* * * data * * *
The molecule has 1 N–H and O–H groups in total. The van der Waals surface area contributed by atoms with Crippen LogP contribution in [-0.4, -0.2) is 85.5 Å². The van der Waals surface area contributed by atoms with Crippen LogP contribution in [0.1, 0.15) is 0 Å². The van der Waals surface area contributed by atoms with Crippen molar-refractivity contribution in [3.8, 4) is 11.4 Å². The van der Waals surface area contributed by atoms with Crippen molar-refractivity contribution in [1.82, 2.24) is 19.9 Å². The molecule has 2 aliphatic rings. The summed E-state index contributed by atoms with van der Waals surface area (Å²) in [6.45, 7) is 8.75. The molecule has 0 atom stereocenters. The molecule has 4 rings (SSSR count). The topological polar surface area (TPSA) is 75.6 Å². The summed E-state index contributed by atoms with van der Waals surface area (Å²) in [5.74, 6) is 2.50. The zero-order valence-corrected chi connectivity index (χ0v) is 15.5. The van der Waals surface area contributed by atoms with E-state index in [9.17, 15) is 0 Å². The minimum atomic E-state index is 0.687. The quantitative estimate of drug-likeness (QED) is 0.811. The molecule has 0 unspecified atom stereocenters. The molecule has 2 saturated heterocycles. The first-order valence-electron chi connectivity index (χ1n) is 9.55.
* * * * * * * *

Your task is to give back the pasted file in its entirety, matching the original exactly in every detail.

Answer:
The molecule has 1 N–H and O–H groups in total. The van der Waals surface area contributed by atoms with Crippen LogP contribution in [-0.4, -0.2) is 85.5 Å². The van der Waals surface area contributed by atoms with Crippen LogP contribution in [0.1, 0.15) is 0 Å². The van der Waals surface area contributed by atoms with Crippen molar-refractivity contribution in [3.8, 4) is 11.4 Å². The van der Waals surface area contributed by atoms with Crippen molar-refractivity contribution in [1.82, 2.24) is 19.9 Å². The molecule has 2 aliphatic rings. The summed E-state index contributed by atoms with van der Waals surface area (Å²) in [6.45, 7) is 8.75. The molecule has 0 atom stereocenters. The molecule has 4 rings (SSSR count). The topological polar surface area (TPSA) is 75.6 Å². The summed E-state index contributed by atoms with van der Waals surface area (Å²) in [5.74, 6) is 2.50. The zero-order valence-corrected chi connectivity index (χ0v) is 15.5. The van der Waals surface area contributed by atoms with E-state index in [9.17, 15) is 0 Å². The minimum atomic E-state index is 0.687. The quantitative estimate of drug-likeness (QED) is 0.811. The molecule has 0 unspecified atom stereocenters. The molecule has 2 saturated heterocycles. The first-order valence-electron chi connectivity index (χ1n) is 9.55.